Current Issue Summary
March 2021 (Vol. 61, Issue 1)
The Impact of Source Effects on the Evaluation of Music for Advertising: Are There Differences in How Advertising Professionals and Consumers Judge Music?
Brands spend millions of dollars to procure music for use in marketing campaigns, television and radio commercials, social media and experiential events. But does music in advertising need to come from an expensive source, like a popular performance artist, to make an impact? Not necessarily, according to Manuel Anglada-Tort (Technical University of Berlin, now at Max Planck Institute for Empirical Aesthetics, Frankfurt), Steve Keller (Berlin School of Creative Leadership, now at Pandora), Jochen Steffens (TU Berlin, now at Düsseldorf University of Applied Sciences) and Daniel Müllensiefen (Goldsmiths University of London). After studying people’s evaluation process for choosing music in ads, they found big differences in how advertising professionals and consumers judge the sourcing of music. And, that differential can prove costly for brands.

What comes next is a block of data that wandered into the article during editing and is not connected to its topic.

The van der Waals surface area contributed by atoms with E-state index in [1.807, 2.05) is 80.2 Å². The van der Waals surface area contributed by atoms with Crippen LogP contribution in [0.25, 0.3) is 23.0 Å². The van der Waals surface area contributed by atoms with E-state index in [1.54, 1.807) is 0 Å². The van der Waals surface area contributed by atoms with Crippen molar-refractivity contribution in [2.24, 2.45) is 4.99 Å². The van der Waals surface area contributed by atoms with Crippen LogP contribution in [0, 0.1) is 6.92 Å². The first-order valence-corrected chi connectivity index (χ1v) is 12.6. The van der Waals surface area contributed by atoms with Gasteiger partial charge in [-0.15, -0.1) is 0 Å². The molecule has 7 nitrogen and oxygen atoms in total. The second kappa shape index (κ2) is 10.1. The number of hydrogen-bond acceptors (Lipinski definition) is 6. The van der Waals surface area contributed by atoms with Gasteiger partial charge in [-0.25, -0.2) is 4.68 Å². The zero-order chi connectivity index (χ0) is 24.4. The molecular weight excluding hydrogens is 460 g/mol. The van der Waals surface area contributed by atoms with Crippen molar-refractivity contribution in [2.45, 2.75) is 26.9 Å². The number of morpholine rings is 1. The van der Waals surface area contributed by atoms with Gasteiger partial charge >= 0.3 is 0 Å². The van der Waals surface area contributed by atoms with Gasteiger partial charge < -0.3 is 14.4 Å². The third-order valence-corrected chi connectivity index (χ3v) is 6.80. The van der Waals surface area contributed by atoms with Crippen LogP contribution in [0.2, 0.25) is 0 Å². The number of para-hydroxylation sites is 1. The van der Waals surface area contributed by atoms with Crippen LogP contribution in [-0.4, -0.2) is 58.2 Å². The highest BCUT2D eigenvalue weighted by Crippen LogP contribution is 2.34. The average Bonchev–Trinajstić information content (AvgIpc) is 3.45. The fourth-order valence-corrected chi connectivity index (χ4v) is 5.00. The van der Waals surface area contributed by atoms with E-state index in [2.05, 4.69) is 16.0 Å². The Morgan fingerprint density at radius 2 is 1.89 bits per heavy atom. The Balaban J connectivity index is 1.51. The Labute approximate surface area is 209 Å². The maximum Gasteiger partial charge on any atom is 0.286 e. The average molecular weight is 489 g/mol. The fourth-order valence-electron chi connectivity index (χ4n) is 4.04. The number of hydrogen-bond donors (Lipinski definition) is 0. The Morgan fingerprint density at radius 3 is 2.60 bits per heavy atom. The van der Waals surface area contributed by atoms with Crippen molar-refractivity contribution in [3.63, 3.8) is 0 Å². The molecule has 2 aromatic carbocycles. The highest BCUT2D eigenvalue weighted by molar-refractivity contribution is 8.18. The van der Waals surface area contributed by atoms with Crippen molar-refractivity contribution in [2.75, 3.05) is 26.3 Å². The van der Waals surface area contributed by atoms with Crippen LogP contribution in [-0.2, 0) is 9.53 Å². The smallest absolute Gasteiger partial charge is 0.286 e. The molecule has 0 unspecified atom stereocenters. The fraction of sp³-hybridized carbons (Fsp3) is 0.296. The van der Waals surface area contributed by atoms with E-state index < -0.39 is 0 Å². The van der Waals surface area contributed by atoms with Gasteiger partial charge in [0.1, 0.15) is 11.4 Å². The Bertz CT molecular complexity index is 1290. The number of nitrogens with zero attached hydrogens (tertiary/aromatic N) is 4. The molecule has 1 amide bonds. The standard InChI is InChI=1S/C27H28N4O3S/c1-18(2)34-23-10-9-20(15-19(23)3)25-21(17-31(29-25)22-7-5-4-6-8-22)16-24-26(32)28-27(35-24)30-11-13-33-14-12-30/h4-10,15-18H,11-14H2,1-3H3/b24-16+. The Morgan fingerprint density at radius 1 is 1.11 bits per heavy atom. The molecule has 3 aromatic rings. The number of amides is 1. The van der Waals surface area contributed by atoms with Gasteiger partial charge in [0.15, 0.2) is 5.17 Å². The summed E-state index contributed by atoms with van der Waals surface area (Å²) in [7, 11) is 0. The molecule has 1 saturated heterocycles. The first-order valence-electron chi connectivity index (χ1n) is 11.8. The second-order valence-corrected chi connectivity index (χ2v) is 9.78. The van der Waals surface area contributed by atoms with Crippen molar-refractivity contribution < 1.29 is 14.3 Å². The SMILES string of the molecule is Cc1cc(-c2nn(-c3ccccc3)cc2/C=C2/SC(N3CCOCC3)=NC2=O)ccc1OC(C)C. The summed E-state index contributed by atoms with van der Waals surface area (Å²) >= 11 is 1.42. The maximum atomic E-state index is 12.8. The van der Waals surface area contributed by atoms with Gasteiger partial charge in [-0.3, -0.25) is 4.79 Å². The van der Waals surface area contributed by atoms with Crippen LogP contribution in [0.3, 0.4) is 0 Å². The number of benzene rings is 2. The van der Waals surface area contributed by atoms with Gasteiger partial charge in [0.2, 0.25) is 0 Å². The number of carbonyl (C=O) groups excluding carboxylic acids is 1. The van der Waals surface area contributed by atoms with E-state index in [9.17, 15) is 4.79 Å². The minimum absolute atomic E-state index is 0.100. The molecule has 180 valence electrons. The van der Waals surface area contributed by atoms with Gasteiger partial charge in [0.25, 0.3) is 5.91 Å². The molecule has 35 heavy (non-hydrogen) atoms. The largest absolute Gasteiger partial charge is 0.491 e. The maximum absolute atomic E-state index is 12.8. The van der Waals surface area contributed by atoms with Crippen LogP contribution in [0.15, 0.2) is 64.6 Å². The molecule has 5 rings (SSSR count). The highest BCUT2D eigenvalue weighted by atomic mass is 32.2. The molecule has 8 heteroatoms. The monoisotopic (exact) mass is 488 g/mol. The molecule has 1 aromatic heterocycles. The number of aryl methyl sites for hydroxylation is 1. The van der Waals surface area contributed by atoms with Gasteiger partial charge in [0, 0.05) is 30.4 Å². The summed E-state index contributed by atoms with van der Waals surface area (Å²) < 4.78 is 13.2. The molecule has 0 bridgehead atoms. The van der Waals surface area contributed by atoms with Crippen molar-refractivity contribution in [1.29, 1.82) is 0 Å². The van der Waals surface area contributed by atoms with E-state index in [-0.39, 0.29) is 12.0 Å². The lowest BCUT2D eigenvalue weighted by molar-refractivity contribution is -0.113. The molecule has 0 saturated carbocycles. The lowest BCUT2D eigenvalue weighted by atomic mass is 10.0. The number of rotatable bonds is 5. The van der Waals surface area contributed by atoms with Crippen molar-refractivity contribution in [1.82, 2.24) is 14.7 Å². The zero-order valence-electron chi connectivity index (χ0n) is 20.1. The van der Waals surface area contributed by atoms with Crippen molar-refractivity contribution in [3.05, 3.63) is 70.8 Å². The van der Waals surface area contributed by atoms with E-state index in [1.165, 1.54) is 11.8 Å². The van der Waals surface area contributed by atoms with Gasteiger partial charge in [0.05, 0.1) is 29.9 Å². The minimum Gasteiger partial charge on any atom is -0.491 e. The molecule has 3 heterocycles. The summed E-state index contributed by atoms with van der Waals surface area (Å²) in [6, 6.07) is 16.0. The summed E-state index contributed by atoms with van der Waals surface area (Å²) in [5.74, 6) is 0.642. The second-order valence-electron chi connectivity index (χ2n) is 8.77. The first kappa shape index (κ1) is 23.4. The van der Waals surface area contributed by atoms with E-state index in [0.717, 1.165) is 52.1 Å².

By observing how music in advertising influences consumer behavior, they identified four interconnected factors: 1) the music itself, 2) the listener, 3) the listening situation and 4) the listener’s advertising-processing mechanism. All four factors interplay in a complex process that is intensified “when one considers the wide variety of decision makers involved.” The researchers then focused on two music sources, starting with existing music—sourced either from authentic performing artists (at a higher cost), from commissioned music or stock libraries (at a lower cost). Commissioned music is produced in response to an advertising brief, often for better brand fit. While the latter initially incurs substantial fees, it can save money in the long run. As expected, advertising professionals were influenced by a number of factors which led them to favor music choices from higher-cost, performing artists. As for nonprofessionals? The sourcing didn’t matter. The finding goes against conventional wisdom that has long suggested brands should be associated with celebrities and music artists.
Among the takeaways:
- Advertisers and marketers are keenly aware of the power of music to influence consumer perception and behavior.
- Advertising professionals may recommend that their clients pay a premium for music coming from performing artists, but brands may see little or no added beneﬁt if the source of the music does not matter to the listening public.
Read the full article here.